But I like Lonesome Dove.  I took a shine to Gus & Call right off the bat, even with their wildly different personalities, and when you throw in the rest of their band of flawed characters – including a horse affectionately called the Hell Bitch – some not entirely law abiding antics, a misplaced beauty, and a dream that you know in your heart will always be more of a journey than a true destination, you’ve got a story to remember.

Why does it work for me?  Again, I don’t know, but my guess is that reading about Gus and Call reminds me of some of the qualities that I wish I had.  Qualities that I do have when I travel along the trail with them to Montana.   Yippee Ki-Yay!

Full disclosure:  The nest of Water Moccasins still give me the willies.

Monday, June 10, 2013

Blaine's Top 10 Books - Day 6

Spares, Michael Marshall Smith

One day about 15 years ago I picked up a battered paperback copy of this book at a branch library in Seminole County, FL.  Then I put it back down since it didn’t look very promising.  It was, however, pretty slim pickings at the library that day so I picked it back up again and checked it out.  Now it’s in my top 10.

It starts out, as you might be able to guess, as a story about clones used for spare parts, but that storyline, while continuing throughout the rest of the novel, really takes a backseat to a host of other plotlines and a really weird & nasty parallel world that’s spilling over into the real one.  It gets confusing, and you may need to read it twice to catch everything and sort it all out.  I’ve read it three times.  So far.

Be warned, it is weird.  It’s sublimely hilarious at one turn and brutally violent in the next.  Crime, distorted reality, flying shopping malls, side-slipping, cats, a drug called Rapt, and a main character intent on avenging the past make for a really wild ride.  Even so, I probably wouldn’t be such a fan except for the fact that I just really like how the author writes.  There’s a cleverness to his writing that I can’t help but appreciate.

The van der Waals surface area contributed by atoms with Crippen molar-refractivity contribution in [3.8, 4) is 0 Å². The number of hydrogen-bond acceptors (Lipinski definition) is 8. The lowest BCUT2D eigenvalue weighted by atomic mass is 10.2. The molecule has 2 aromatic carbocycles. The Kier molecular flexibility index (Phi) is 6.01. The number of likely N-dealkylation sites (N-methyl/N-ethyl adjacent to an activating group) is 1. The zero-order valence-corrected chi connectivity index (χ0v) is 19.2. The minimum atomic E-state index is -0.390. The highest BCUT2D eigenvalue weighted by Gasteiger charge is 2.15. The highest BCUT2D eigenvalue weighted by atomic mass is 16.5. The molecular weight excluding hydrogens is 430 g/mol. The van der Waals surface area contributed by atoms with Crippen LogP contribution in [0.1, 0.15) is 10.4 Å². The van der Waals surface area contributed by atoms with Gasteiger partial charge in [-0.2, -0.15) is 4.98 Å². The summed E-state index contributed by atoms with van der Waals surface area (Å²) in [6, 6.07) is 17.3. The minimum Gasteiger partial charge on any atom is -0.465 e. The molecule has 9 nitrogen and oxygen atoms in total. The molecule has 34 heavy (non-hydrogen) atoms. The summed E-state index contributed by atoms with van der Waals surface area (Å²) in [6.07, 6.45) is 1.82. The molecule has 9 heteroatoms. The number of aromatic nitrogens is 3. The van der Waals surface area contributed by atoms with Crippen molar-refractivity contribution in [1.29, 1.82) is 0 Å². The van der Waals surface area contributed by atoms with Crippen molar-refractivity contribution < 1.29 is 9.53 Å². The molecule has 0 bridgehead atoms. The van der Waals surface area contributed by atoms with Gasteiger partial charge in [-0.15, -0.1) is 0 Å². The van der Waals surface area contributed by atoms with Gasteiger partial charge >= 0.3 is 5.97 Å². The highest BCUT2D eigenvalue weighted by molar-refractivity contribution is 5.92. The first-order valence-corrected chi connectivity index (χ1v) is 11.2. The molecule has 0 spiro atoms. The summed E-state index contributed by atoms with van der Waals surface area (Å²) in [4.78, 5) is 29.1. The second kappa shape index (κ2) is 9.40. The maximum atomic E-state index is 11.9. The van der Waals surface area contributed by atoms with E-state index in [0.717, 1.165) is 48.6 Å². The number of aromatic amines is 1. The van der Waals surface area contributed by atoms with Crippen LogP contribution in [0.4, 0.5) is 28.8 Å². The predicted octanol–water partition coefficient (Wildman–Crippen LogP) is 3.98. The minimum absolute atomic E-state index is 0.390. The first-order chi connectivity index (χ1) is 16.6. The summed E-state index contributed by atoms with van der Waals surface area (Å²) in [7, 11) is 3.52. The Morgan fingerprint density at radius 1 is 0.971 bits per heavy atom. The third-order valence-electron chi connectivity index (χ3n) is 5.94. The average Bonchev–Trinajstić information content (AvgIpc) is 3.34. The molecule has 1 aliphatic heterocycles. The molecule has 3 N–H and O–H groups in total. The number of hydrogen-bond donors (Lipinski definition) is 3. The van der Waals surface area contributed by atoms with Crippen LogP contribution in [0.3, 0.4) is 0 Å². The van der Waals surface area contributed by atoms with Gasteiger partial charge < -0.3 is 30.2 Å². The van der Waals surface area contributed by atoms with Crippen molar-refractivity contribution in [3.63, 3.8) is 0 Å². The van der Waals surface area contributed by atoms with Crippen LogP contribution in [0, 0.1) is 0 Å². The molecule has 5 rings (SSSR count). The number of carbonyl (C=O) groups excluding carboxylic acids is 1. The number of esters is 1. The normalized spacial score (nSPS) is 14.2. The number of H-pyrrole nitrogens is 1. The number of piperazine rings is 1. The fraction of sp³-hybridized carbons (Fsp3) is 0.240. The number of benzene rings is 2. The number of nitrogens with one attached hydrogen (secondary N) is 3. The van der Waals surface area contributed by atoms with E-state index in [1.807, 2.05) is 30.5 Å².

A few years ago I found a limited edition hardback copy of Spares signed by the author (#106 of 500) at our Friends of the Library book store here in little old Liberty, KY.  I got it for $1.  Giddiness ensued.

(also: One of Us;  Only Forward both also by MMS, both also very weird)

Friday, June 7, 2013

Blaine's Top 10 Books - Day 5

Shōgun, James Clavell

Desert island time.  My one food?  Cheesecake and original Gardetto’s  (Yeah, yeah, yeah.  I know that’s two, but it’s my island.  Sue me.)  My one book?  Shōgun.

Shōgun is just simply my all-time #1 favorite book.  I’ve read it four times – I don’t read anything four times – and I fully plan on reading it once or twice more before I die if things work out that way.

Why?  It has just about everything you could possibly want in a story:  Kings & peasants, soldiers & priests.  True love, impossible beauty, sex, hope, and heartbreak.  Unbelievable bravery, incredible deceit.  Planning, scheming, warring, building, destroying, & backstabbing.  Interesting characters, an exotic location, and a mesmerizing time period all set within one of the most fascinating cultures on the planet.

Whenever I read this book, I walk around for days afterward in what I can only describe as a literary hangover.  The beauty and violence keep spinning around my head in a delicate ballet.  Samurai swords continue their lethal flashing.  And Mariko won’t let me go.

Is it great fiction?  I don’t know.  Is it historically accurate?  I don’t care.  When you love something, facts don’t really matter.

Thursday, June 6, 2013

Blaine's Top 10 Books - Day 4

Animal Farm, George Orwell

I know, I know, right?  There are only 10 books on the list and Orwell has two of them? 
Well, . . . yes.
The thing about Animal Farm is that it’s so simple a child can read it, and – better yet – understand it.  And yet, it’s absolutely an “adult” book.

I can’t think of any other story that so clearly shows the decay and bastardization of a good idea.  You see it coming, you know it’s going to go bad, and yet it still surprises you.  No other book has made me actually want to call out and warn the characters of what’s happening, and the fact that you can’t do anything to stop it is what stays with you long after you put it down.